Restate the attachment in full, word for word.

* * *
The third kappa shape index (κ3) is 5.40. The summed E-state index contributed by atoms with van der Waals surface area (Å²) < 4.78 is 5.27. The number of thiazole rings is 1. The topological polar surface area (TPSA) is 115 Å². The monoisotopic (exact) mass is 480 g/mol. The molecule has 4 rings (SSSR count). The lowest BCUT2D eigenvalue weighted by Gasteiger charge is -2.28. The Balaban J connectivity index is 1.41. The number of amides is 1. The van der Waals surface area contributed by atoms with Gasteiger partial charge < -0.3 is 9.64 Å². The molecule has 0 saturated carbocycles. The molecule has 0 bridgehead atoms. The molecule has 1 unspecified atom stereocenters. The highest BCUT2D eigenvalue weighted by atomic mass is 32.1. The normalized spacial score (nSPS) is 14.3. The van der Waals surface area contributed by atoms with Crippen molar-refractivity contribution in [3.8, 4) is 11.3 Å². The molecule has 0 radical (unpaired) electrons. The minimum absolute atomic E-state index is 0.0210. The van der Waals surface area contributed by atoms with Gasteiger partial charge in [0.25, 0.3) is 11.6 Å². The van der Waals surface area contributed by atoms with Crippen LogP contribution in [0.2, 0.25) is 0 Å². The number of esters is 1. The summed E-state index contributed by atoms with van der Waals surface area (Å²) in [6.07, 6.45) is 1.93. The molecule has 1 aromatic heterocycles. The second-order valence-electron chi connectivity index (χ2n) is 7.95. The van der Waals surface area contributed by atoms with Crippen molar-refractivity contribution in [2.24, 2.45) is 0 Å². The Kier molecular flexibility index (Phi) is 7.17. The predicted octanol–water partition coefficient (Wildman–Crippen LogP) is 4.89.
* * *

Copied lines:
The third kappa shape index (κ3) is 5.40. The summed E-state index contributed by atoms with van der Waals surface area (Å²) < 4.78 is 5.27. The number of thiazole rings is 1. The topological polar surface area (TPSA) is 115 Å². The monoisotopic (exact) mass is 480 g/mol. The molecule has 4 rings (SSSR count). The lowest BCUT2D eigenvalue weighted by Gasteiger charge is -2.28. The Balaban J connectivity index is 1.41. The number of amides is 1. The van der Waals surface area contributed by atoms with Gasteiger partial charge < -0.3 is 9.64 Å². The molecule has 0 saturated carbocycles. The molecule has 0 bridgehead atoms. The molecule has 1 unspecified atom stereocenters. The highest BCUT2D eigenvalue weighted by atomic mass is 32.1. The normalized spacial score (nSPS) is 14.3. The van der Waals surface area contributed by atoms with Crippen molar-refractivity contribution in [3.8, 4) is 11.3 Å². The molecule has 0 radical (unpaired) electrons. The minimum absolute atomic E-state index is 0.0210. The van der Waals surface area contributed by atoms with Gasteiger partial charge in [0.25, 0.3) is 11.6 Å². The van der Waals surface area contributed by atoms with Crippen LogP contribution in [0.2, 0.25) is 0 Å². The number of esters is 1. The summed E-state index contributed by atoms with van der Waals surface area (Å²) in [6.07, 6.45) is 1.93. The molecule has 1 aromatic heterocycles. The second-order valence-electron chi connectivity index (χ2n) is 7.95. The van der Waals surface area contributed by atoms with Crippen molar-refractivity contribution in [2.24, 2.45) is 0 Å². The Kier molecular flexibility index (Phi) is 7.17. The predicted octanol–water partition coefficient (Wildman–Crippen LogP) is 4.89.